Diamond v. Chakrabarty

  • May 21, 2009
    Guest Post

    By Selene Kaye, Advocacy Coordinator for the ACLU Women's Rights Project and Sandra Park, Staff Attorney for the ACLU Women's Rights Project and one of the attorneys handling this case

    Last week the ACLU and the Public Patent Foundation filed a lawsuit challenging the U.S. government's practice of granting patents on human genes - specifically, the BRCA1 and BRCA2 genes, which are associated with breast and ovarian cancer. In the last 20 or so years the U.S. Patent and Trademark Office (PTO) has issued patents on thousands of human genes - the segments of DNA that we all have in our cells - giving private corporations, individuals, and universities the exclusive rights to those genetic sequences and their usage.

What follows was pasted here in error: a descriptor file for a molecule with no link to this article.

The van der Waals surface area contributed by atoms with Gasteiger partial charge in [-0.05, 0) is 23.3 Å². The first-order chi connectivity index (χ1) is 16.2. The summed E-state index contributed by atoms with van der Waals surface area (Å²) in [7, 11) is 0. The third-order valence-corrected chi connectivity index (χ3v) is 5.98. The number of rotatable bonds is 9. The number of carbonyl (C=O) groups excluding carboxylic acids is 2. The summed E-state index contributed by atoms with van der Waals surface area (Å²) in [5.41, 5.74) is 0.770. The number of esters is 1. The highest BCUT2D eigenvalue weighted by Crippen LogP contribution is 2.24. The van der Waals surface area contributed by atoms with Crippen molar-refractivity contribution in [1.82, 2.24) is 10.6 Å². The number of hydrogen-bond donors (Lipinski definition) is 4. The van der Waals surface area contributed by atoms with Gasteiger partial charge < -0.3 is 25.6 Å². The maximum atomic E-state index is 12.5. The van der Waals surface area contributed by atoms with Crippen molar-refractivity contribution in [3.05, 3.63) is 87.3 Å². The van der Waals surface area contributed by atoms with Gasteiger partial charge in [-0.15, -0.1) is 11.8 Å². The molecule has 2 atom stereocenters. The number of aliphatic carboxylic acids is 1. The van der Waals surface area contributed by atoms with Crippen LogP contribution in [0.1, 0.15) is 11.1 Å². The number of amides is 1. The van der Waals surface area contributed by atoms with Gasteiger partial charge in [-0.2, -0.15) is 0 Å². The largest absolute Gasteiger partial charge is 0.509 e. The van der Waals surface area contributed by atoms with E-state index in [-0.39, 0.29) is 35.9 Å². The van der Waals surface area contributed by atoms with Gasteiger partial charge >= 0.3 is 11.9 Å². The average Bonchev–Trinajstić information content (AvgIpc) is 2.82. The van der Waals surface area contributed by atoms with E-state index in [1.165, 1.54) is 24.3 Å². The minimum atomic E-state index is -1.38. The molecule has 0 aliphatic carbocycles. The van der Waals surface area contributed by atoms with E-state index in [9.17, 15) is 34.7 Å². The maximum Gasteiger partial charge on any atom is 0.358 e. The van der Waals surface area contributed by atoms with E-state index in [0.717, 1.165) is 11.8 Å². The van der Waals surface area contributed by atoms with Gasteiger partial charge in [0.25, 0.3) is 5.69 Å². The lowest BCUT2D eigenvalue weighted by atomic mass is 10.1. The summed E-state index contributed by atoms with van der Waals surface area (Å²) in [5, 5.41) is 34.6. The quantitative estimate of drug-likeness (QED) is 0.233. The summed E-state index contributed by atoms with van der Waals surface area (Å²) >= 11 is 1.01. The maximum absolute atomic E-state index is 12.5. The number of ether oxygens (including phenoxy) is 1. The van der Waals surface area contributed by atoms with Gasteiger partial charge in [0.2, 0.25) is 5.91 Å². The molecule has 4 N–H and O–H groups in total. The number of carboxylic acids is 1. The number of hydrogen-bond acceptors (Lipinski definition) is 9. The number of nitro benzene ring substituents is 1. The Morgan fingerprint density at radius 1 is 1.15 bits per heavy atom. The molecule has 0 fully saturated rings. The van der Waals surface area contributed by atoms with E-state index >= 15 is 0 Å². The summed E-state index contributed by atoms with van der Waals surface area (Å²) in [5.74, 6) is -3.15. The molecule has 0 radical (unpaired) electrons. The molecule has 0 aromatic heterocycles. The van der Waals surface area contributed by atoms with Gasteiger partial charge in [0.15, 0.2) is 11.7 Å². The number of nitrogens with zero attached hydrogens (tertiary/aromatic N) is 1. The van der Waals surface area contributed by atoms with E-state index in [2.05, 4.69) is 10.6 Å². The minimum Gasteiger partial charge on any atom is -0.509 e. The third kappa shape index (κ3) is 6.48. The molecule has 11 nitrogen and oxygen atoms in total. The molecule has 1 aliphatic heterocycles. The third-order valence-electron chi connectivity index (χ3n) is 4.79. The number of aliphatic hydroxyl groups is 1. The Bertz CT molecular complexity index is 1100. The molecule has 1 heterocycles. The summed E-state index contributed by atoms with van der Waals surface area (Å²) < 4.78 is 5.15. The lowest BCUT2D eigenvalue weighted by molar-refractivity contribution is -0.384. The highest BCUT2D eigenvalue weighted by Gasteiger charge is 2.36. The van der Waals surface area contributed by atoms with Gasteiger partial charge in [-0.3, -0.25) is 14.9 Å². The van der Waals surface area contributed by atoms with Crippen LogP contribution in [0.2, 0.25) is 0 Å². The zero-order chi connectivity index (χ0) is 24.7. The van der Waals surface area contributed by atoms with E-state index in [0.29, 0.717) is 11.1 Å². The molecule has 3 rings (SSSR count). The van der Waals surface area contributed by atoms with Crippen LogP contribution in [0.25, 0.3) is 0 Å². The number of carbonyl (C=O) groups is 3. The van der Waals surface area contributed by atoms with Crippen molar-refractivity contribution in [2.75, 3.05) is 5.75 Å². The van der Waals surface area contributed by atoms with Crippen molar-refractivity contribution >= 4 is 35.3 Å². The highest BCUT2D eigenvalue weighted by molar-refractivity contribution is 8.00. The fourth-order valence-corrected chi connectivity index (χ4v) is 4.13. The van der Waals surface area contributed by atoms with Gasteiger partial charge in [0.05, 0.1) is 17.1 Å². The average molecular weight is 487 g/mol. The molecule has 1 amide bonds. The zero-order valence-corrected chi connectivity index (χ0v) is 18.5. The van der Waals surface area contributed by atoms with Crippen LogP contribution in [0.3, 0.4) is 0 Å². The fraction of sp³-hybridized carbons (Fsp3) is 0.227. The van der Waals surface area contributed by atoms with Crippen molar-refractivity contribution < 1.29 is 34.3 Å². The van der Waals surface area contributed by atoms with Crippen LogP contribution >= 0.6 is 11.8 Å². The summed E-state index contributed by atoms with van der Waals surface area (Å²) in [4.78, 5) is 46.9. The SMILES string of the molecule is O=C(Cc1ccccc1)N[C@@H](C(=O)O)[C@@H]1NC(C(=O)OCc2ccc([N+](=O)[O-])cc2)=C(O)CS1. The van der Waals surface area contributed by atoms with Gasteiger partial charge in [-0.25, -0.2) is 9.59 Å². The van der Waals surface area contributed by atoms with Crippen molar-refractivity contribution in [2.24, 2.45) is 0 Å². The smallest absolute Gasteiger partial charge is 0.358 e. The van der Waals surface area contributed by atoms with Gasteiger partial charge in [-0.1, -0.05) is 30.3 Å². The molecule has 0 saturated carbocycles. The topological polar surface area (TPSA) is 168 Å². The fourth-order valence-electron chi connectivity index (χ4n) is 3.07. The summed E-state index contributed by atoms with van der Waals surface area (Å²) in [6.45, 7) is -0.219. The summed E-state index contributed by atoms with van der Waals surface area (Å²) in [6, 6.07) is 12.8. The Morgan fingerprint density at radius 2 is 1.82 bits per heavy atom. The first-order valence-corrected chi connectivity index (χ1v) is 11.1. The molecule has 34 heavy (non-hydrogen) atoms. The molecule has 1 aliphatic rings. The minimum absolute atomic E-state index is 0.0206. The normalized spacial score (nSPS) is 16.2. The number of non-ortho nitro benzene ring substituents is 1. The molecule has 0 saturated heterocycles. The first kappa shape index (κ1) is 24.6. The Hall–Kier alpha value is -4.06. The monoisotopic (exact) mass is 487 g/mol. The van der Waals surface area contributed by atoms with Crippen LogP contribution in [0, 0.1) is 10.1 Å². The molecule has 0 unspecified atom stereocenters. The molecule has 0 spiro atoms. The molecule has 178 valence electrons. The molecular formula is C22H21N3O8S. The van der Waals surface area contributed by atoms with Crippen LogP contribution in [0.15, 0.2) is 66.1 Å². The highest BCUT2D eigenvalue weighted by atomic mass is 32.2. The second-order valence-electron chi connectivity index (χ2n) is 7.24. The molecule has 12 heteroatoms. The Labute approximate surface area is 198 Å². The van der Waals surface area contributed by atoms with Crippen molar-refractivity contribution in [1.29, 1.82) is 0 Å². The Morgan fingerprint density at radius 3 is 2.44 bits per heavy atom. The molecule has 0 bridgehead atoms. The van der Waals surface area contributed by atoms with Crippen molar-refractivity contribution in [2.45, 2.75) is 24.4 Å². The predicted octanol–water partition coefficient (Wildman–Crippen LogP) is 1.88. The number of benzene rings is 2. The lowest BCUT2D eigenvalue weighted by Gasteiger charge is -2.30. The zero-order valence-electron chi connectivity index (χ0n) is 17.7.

The patents on the BRCA genes are particularly broad and offensive. The PTO has granted Myriad Genetics, a private biotechnology company based in Utah, patents on both the BRCA1 and BRCA2 genetic sequences, on any mutations along those genes, on any methods for locating mutations on the genes, without further specification on the type of methods, and on correlations between genetic mutations and susceptibility to breast and ovarian cancer.